Of course not.
And it’s unreasonable to suggest that we’ll ever be able to do that. Instances of data multiply more rapidly than does our capability to track them. (There must be a Law of Internet Entropy out there that says something like that. If not, I just invented one.)
(As an aside, a dear friend once uttered the memorable line “somewhere out there, there’s a database with your dick size on it”. That was in 1989.)
So what can we do?
Realistically, all that’s available to us are firebreaks and friction.
We can’t get that genie back in the bottle, but we can slow it down a bit, and find ways to mitigate the impacts.
Do we need an updated definition of personal data? It’s MUCH harder than it seems at first glance to create one. The best I can find at the moment in terms of an “official” position is here.
And it’s clumsier than you think. Essentially, it’s a list of ever-widening filters that assess whether a particular piece of information can be connected to a specific individual. Culminating in the rather wonderful catch-all of the final category:
8. Does the data impact or have the potential to impact on an individual, whether in a personal, family, business or professional capacity?
Yes The data is ‘personal data’ for the purposes of the DPA.
No The data is unlikely to be ‘personal data’.
Even though the data is not usually processed by the data controller to provide information about an individual, if there is a reasonable chance that the data will be processed for that purpose, the data will be personal data.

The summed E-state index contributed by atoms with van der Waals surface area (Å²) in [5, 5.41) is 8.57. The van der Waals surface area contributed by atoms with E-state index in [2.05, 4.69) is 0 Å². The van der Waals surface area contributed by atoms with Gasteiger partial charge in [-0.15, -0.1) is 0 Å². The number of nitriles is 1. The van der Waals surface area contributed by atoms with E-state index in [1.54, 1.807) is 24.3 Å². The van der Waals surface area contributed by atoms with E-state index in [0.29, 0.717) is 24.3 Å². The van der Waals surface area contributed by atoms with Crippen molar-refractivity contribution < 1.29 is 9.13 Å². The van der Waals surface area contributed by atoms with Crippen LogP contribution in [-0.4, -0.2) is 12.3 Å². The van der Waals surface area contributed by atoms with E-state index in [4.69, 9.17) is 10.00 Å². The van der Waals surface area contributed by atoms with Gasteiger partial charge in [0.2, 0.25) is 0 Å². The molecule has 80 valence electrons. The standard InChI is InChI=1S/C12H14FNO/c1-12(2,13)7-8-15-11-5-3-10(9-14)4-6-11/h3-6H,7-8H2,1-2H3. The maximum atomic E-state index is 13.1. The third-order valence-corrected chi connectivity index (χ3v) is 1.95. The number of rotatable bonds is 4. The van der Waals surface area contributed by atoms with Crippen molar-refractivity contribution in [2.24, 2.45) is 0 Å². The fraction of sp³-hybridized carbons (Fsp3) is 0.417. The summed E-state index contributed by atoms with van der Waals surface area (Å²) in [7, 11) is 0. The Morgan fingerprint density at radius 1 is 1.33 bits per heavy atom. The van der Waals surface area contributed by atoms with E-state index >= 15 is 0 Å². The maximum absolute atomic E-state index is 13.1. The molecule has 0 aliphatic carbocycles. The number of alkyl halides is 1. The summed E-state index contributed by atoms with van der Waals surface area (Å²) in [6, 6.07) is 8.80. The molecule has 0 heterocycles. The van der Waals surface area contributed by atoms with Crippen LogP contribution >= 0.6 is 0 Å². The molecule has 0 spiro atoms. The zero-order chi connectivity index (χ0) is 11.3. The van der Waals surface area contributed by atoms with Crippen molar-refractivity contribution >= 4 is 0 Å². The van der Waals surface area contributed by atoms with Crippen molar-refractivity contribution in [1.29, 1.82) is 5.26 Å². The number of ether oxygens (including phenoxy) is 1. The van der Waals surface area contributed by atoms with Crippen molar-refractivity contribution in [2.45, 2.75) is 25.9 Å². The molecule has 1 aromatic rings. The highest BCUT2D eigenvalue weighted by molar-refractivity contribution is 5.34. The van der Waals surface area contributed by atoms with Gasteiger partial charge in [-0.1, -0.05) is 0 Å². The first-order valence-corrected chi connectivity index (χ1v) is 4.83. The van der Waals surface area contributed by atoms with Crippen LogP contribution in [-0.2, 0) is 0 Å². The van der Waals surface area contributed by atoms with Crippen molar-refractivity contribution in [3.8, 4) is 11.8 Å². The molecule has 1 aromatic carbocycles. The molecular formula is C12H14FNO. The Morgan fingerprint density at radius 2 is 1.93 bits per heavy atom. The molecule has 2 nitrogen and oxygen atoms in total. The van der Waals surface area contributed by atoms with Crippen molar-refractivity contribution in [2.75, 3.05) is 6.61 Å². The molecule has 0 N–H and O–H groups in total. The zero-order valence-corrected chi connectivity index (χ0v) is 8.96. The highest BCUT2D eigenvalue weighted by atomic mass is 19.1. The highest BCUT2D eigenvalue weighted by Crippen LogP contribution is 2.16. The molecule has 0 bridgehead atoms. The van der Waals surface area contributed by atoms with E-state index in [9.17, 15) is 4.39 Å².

That’s pretty general, no? In fact, going by that, an awful lot of things are now personal data. I really like the emphasis it puts on the outcome of the data use, not attempting to over-define things like form and structure.
I’d go as far to say we should probably throw away that big long document, and just run with this definition:
Personal data is information that affects you when it’s used. Either directly, or through being linked to other information using technologies that exist now, or may exist in the future.
Broad enough? ;)
(So my beloved photos: they’re personal data. I take them with a camera that has a unique number, held in metadata in the picture file. That provides a way to link all the pictures it takes together, and then, through the various accounts I put them in online, back to me. Think how many other trails you leave…)
But again, all we really have are firebreaks, and friction. There’s a sort of reverse entropy at work. Unlike almost every other instance of entropy–where things get more chaotic over time (china plates get broken, they never put themselves back together again)–personal information is, relentlessly, only going to get more linked. More aggregated. More pervasive. More permanent.
(So, maybe I just invented The Law of Reverse Internet Entropy as well? Not bad going for one post…)
And if someone tells you that big blocks of personal data can be “de-anonymised”, be very sceptical indeed. (You can read some wise thoughts on the issues involved here and elsewhere on that blog.)
We can undertake some pretty noble fire-breaking: like ensuring the state doesn’t become the source of a global universal identifier for you. And we will certainly see more developments around multiple personas: compartments of your life associated with particular tasks, contexts, or connections. I think we’ll have to. (The concept of federated identity helps here, but that’s too much to go into for this post. Read more thoughts from the team working up these concepts for government.)
And we’ll adjust. Society has seen some pretty dramatic upheavals. Often associated with a new technology, or philosophy. If we adjust our societal norms faster than the upheaval, we don’t notice. If we’re slower to change, it’s painful. For a bit.
But we get through. We adapt. And we change. Always.